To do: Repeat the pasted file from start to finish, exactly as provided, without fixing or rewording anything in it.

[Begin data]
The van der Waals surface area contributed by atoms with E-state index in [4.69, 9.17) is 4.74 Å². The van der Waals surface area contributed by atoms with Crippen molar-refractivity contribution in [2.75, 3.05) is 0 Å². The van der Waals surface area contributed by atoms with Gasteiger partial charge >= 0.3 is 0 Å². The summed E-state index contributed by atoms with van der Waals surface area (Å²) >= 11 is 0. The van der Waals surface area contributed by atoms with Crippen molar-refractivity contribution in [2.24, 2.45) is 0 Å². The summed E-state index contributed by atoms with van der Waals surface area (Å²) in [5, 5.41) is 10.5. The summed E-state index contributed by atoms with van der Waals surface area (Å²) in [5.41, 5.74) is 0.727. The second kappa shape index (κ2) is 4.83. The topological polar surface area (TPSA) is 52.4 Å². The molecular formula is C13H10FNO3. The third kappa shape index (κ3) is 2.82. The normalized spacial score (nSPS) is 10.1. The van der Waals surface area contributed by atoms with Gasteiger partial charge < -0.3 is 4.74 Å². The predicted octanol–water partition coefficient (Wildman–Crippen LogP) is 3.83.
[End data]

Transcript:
The van der Waals surface area contributed by atoms with E-state index in [4.69, 9.17) is 4.74 Å². The van der Waals surface area contributed by atoms with Crippen molar-refractivity contribution in [2.75, 3.05) is 0 Å². The van der Waals surface area contributed by atoms with Gasteiger partial charge >= 0.3 is 0 Å². The summed E-state index contributed by atoms with van der Waals surface area (Å²) >= 11 is 0. The van der Waals surface area contributed by atoms with Crippen molar-refractivity contribution in [2.24, 2.45) is 0 Å². The summed E-state index contributed by atoms with van der Waals surface area (Å²) in [5, 5.41) is 10.5. The summed E-state index contributed by atoms with van der Waals surface area (Å²) in [5.41, 5.74) is 0.727. The second kappa shape index (κ2) is 4.83. The topological polar surface area (TPSA) is 52.4 Å². The molecular formula is C13H10FNO3. The third kappa shape index (κ3) is 2.82. The normalized spacial score (nSPS) is 10.1. The van der Waals surface area contributed by atoms with Gasteiger partial charge < -0.3 is 4.74 Å². The predicted octanol–water partition coefficient (Wildman–Crippen LogP) is 3.83.